The Gentlemen Nerds

Horror

An Open Letter to Ridley Scott About These So-Called Alien Movies

Dear Mr. Scott-

Long time fan, first time caller.

Objects in Film May Settle During Distribution

Once upon a time, what made you stand apart, aside from a beautiful eye and great DPs, was your ability to breathe life into characters. The script, of course, has a great impact on that, but you were a master of taking what was on the page and getting the actors to shine with the roles.  Characters felt real. They felt grounded. They felt iconic.

What happened?

While Prometheus was pretty as all get out, I couldn’t bring myself to re-watch it because the characters (and the script’s actions) were laughable.  The only redeeming value to the characters, the only thing of any interest, were the actors playing them. Prometheus was all eye-candy, from the FX to the actors.  It actually plays better as the world’s most expensive screen saver.

Alien: Covenant fares much better, largely in part due to Logan and Harper,  the screenwriters. The progression of events and character reactions make sense, even if in this universe no one ever cares about protective hygiene on a new planet. There’s some serious problems with continuity to the first movie, but perhaps somewhere in the future 5+ films you intend to make in the universe, someone will fix those holes with story. Overall, we have a much better film.

But the character problem remains. The actors are still the only reason to care about any given character.  While there’s something to be said for slice-of-life, in media res characters, the reason horror works is down to caring about either the characters or the monster.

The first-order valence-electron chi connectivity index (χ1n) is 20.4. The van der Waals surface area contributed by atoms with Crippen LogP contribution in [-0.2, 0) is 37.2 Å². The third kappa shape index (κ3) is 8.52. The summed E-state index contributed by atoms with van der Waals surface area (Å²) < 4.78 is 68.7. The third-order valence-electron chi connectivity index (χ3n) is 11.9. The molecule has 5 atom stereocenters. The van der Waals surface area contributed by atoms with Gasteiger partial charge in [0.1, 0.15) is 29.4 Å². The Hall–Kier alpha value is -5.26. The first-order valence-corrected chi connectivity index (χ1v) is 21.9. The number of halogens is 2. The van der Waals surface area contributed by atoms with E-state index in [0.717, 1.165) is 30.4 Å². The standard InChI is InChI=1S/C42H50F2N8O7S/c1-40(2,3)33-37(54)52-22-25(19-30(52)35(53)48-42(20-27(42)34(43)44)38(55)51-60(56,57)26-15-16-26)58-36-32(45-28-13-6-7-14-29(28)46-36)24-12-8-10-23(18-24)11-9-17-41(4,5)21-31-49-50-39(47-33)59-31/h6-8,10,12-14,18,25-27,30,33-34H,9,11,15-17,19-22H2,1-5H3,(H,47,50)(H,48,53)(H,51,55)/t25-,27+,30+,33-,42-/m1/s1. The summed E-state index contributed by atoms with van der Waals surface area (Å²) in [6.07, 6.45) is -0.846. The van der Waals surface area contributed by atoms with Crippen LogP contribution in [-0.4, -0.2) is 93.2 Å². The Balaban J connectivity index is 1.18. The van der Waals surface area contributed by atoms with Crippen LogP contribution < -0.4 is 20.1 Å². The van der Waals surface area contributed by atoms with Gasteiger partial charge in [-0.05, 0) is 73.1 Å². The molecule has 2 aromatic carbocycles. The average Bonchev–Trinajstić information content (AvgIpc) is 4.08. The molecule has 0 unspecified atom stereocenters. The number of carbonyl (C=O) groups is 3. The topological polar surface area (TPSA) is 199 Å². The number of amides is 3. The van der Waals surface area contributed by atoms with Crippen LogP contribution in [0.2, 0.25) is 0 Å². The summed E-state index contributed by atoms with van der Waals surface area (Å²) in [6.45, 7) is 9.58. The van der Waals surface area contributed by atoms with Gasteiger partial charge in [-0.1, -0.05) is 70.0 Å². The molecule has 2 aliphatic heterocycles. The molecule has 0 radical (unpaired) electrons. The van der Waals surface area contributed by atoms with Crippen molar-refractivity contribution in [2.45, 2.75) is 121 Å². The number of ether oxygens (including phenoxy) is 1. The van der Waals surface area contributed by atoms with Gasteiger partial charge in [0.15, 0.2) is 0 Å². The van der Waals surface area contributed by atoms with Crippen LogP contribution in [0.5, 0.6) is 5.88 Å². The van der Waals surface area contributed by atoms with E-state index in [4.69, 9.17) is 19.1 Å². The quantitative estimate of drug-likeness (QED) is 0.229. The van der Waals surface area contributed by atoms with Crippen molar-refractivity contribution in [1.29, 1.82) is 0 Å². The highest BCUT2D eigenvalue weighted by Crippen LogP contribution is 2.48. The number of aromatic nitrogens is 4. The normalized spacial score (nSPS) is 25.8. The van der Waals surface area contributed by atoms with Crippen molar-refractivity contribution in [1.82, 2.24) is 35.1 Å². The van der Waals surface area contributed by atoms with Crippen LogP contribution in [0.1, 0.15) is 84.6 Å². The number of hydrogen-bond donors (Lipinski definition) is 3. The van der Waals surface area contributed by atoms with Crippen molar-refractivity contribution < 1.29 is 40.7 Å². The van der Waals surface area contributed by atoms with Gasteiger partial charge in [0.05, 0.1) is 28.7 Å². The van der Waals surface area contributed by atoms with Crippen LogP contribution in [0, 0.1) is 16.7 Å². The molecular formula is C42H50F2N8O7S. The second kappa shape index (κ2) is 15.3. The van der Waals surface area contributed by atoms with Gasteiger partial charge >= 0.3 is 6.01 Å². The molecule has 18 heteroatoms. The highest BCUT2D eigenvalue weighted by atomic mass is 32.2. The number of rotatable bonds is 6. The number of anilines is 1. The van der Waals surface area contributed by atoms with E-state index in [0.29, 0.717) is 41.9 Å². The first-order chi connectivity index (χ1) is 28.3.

Which brings us to the other point: The Xenomorphs have become a sideline in their own franchise.  There was a dreadful weight to them in the originals that’s absent here. The Xenomorphs here look cool as hell, and are beautifully animated at points, but that’s all surface. They’re simply props for the characters…which we don’t care about…to deal with.

Instead, we get more David. Which is, honestly, awesome. Fassbender and his massive frame are fascinating to watch, and the character, trope-warts and all, is a good one. In fact, it’s the only one worth caring about in the two films, and it seems the screenwriters are aware of this.  Which means, like Prometheus, we don’t get an Alien film, we get a film set in the same universe with cameos of the titular beast to drive the action and nothing more.

As such, I humbly suggest a rebranding. We have the Alien Quadrology, which you kicked off, and now we have the David Dodecagology (or whatever it becomes).  I realize this will need to redo all the marketing materials for the streaming and disc editions to David: Covenant, but better to do it now than on an anniversary release and just confuse everyone.

It’s a shame about the gorgeous poster used for this film, but I’m sure many people would not object to all the Xenomorphs in the art being replaced by multiple Fassbenders in those poses.

 

Respectfully,

MAF

PS: Multiple Fassbenders is my new band name.